Colin Evans preps vegetables for Cowboy Caviar in the kitchen at Amarillo Restaurant Tavern in Monroe. (Olivia Vanni / The Herald)

Colin Evans preps vegetables for Cowboy Caviar in the kitchen at Amarillo Restaurant Tavern in Monroe. (Olivia Vanni / The Herald)

Cowboy Caviar eats like a delicacy — but with no fish eggs

The Amarillo Restaurant & Tavern in Monroe shares the recipe for its popular Tex-Mex-style salsa.

They call it Cowboy Caviar, but don’t worry: No one’s asking you to eat fish eggs.

It’s a Tex-Mex-style chunky salsa with a lime-infused dressing that eats like a delicacy at Amarillo Restaurant & Tavern in Monroe.

The dip, served with tortilla chips, is made with a colorful mix of roasted corn, black beans, avocado, tomatoes, cilantro, red onion and smoked jalapenos.

“A lot of people send their family and friends in just for that,” said Connie Adams, who owns the Texas-style barbecue restaurant with her husband, Brian. “We use our smoked jalapenos that we smoke in-house here, which makes it more of a signature dish for us.”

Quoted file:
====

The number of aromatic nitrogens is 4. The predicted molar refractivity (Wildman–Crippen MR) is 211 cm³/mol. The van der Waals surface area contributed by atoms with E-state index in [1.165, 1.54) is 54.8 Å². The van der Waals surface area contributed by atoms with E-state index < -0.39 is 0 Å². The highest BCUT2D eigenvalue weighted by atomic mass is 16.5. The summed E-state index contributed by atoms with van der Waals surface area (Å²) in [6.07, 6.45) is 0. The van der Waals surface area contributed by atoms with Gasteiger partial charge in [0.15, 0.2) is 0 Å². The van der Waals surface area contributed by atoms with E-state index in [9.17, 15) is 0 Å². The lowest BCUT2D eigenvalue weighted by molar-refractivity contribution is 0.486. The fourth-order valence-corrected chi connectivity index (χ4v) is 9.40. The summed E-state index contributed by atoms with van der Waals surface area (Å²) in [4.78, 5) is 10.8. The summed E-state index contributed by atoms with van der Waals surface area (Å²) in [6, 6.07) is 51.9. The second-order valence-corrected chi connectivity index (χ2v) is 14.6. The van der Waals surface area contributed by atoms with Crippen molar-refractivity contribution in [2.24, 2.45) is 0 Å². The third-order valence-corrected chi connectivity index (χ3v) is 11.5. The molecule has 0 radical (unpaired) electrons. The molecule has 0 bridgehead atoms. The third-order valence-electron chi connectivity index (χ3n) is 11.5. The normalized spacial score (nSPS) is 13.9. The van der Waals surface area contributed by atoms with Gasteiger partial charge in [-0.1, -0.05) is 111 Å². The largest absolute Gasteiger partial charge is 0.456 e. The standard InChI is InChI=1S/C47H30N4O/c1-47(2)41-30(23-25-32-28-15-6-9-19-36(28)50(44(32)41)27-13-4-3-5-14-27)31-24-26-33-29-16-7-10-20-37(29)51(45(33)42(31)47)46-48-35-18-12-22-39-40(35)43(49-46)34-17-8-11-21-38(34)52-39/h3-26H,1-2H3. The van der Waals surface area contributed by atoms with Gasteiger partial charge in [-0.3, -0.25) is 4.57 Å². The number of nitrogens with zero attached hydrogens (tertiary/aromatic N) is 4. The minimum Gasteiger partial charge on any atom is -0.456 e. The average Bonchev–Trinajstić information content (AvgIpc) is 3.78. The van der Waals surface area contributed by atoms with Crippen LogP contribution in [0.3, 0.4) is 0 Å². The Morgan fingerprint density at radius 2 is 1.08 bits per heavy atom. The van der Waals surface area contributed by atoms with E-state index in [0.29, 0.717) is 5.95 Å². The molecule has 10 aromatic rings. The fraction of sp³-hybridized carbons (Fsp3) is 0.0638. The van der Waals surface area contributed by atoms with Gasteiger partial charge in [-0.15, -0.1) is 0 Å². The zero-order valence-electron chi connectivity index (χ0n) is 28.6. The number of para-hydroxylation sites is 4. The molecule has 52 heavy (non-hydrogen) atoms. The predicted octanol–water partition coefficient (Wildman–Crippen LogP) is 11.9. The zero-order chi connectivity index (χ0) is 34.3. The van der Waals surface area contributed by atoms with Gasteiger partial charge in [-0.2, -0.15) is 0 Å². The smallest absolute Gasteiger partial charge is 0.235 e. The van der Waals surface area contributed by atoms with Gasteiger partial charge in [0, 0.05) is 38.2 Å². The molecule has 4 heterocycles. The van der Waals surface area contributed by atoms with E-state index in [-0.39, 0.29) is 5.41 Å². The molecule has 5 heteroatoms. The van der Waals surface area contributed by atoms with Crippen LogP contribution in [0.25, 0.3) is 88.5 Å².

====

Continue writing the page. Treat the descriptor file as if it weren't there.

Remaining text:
A chipotle vinaigrette, which combines citrus and smoky flavors, ties the medley of vegetables and beans together.

Cowboy Caviar, also known as Texas Caviar, was introduced in 1940 by a chef named Helen Corbitt. She was a cookbook author and among the first to advocate for cooking with all fresh ingredients.

Colin Evans, executive chef at Amarillo, said Cowboy Caviar is a healthy alternative to the barbecue, steaks and burgers also on the menu.

“They just love the texture, fresh crunch, the beans, the house-fried chips — all of it works so well together,” Evans said. “It’s such a wonderful, refreshing dish compared to all of our heavy, smoked meats.”

True to its Texas roots, this Cowboy Caviar has a kick to it — mostly because of Amarillo’s smoked jalapenos.

“These things have power,” Evans said. “We smoke them whole. All of the seeds, all of the pits are still in there. That concentrates it and seeps into it and creates an intense heat profile.”

He said the key to a good Cowboy Caviar is balance. Equal flavors between the ingredients keeps the heat factor in check.